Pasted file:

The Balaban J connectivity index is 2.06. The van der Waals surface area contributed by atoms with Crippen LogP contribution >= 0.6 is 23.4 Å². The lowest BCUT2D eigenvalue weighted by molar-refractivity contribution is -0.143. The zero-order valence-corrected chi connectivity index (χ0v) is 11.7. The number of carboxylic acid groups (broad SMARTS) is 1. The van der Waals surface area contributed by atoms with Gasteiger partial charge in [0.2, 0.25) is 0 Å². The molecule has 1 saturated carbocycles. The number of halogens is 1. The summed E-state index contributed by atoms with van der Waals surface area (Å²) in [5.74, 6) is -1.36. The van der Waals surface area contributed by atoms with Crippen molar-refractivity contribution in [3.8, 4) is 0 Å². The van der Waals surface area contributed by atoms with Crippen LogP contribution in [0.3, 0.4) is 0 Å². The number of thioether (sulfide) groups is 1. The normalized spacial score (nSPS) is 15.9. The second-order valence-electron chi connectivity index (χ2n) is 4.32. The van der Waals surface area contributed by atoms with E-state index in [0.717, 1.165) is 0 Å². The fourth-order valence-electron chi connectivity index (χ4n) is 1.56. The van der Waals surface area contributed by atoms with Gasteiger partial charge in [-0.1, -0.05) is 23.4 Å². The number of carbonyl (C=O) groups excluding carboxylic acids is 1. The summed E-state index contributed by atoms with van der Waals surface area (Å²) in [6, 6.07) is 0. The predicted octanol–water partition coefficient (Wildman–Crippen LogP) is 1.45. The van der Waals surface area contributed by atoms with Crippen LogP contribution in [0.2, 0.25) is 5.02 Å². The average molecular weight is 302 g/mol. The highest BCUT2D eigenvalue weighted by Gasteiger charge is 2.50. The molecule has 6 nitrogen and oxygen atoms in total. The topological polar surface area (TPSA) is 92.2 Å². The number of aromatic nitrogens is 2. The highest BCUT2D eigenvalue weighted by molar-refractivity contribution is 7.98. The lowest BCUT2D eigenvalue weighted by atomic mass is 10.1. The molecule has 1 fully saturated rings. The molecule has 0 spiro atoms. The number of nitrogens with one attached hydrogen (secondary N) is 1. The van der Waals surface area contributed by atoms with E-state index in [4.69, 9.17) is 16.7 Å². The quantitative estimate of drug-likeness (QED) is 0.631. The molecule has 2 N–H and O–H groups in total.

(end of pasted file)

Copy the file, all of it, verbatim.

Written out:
The Balaban J connectivity index is 2.06. The van der Waals surface area contributed by atoms with Crippen LogP contribution >= 0.6 is 23.4 Å². The lowest BCUT2D eigenvalue weighted by molar-refractivity contribution is -0.143. The zero-order valence-corrected chi connectivity index (χ0v) is 11.7. The number of carboxylic acid groups (broad SMARTS) is 1. The van der Waals surface area contributed by atoms with Gasteiger partial charge in [0.2, 0.25) is 0 Å². The molecule has 1 saturated carbocycles. The number of halogens is 1. The summed E-state index contributed by atoms with van der Waals surface area (Å²) in [5.74, 6) is -1.36. The van der Waals surface area contributed by atoms with Crippen molar-refractivity contribution in [3.8, 4) is 0 Å². The van der Waals surface area contributed by atoms with Crippen LogP contribution in [0.3, 0.4) is 0 Å². The number of thioether (sulfide) groups is 1. The normalized spacial score (nSPS) is 15.9. The second-order valence-electron chi connectivity index (χ2n) is 4.32. The van der Waals surface area contributed by atoms with E-state index in [0.717, 1.165) is 0 Å². The fourth-order valence-electron chi connectivity index (χ4n) is 1.56. The van der Waals surface area contributed by atoms with Gasteiger partial charge in [-0.1, -0.05) is 23.4 Å². The number of carbonyl (C=O) groups excluding carboxylic acids is 1. The summed E-state index contributed by atoms with van der Waals surface area (Å²) in [6, 6.07) is 0. The predicted octanol–water partition coefficient (Wildman–Crippen LogP) is 1.45. The van der Waals surface area contributed by atoms with Crippen LogP contribution in [0.2, 0.25) is 5.02 Å². The average molecular weight is 302 g/mol. The highest BCUT2D eigenvalue weighted by Gasteiger charge is 2.50. The molecule has 6 nitrogen and oxygen atoms in total. The topological polar surface area (TPSA) is 92.2 Å². The number of aromatic nitrogens is 2. The highest BCUT2D eigenvalue weighted by molar-refractivity contribution is 7.98. The lowest BCUT2D eigenvalue weighted by atomic mass is 10.1. The molecule has 1 fully saturated rings. The molecule has 0 spiro atoms. The number of nitrogens with one attached hydrogen (secondary N) is 1. The van der Waals surface area contributed by atoms with E-state index in [4.69, 9.17) is 16.7 Å². The quantitative estimate of drug-likeness (QED) is 0.631. The molecule has 2 N–H and O–H groups in total.